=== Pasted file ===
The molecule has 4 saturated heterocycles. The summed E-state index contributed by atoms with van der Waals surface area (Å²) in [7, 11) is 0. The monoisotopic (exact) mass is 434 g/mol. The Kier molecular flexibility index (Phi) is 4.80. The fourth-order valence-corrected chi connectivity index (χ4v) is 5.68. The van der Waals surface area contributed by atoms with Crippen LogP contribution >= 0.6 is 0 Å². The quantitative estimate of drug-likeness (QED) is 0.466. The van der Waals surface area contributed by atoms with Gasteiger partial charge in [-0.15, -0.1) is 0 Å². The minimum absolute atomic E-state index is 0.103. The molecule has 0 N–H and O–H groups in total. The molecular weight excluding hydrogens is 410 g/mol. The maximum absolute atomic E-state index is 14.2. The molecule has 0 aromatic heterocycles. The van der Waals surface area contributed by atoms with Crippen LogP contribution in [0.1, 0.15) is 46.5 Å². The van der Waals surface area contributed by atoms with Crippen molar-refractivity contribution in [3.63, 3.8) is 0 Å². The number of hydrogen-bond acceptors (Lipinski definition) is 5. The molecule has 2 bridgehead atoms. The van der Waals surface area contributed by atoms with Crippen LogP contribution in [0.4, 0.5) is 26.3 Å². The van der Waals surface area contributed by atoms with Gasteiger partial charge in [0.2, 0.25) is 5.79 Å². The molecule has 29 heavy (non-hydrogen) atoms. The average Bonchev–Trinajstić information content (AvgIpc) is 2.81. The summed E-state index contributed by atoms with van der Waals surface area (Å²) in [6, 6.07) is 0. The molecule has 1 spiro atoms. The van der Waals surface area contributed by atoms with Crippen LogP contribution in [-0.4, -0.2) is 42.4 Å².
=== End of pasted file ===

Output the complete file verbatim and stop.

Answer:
The molecule has 4 saturated heterocycles. The summed E-state index contributed by atoms with van der Waals surface area (Å²) in [7, 11) is 0. The monoisotopic (exact) mass is 434 g/mol. The Kier molecular flexibility index (Phi) is 4.80. The fourth-order valence-corrected chi connectivity index (χ4v) is 5.68. The van der Waals surface area contributed by atoms with Crippen LogP contribution >= 0.6 is 0 Å². The quantitative estimate of drug-likeness (QED) is 0.466. The van der Waals surface area contributed by atoms with Gasteiger partial charge in [-0.15, -0.1) is 0 Å². The minimum absolute atomic E-state index is 0.103. The molecule has 0 N–H and O–H groups in total. The molecular weight excluding hydrogens is 410 g/mol. The maximum absolute atomic E-state index is 14.2. The molecule has 0 aromatic heterocycles. The van der Waals surface area contributed by atoms with Crippen LogP contribution in [0.1, 0.15) is 46.5 Å². The van der Waals surface area contributed by atoms with Crippen molar-refractivity contribution in [3.63, 3.8) is 0 Å². The number of hydrogen-bond acceptors (Lipinski definition) is 5. The molecule has 2 bridgehead atoms. The van der Waals surface area contributed by atoms with Crippen LogP contribution in [0.4, 0.5) is 26.3 Å². The van der Waals surface area contributed by atoms with Gasteiger partial charge in [0.2, 0.25) is 5.79 Å². The molecule has 29 heavy (non-hydrogen) atoms. The average Bonchev–Trinajstić information content (AvgIpc) is 2.81. The summed E-state index contributed by atoms with van der Waals surface area (Å²) in [6, 6.07) is 0. The molecule has 1 spiro atoms. The van der Waals surface area contributed by atoms with Crippen LogP contribution in [-0.4, -0.2) is 42.4 Å².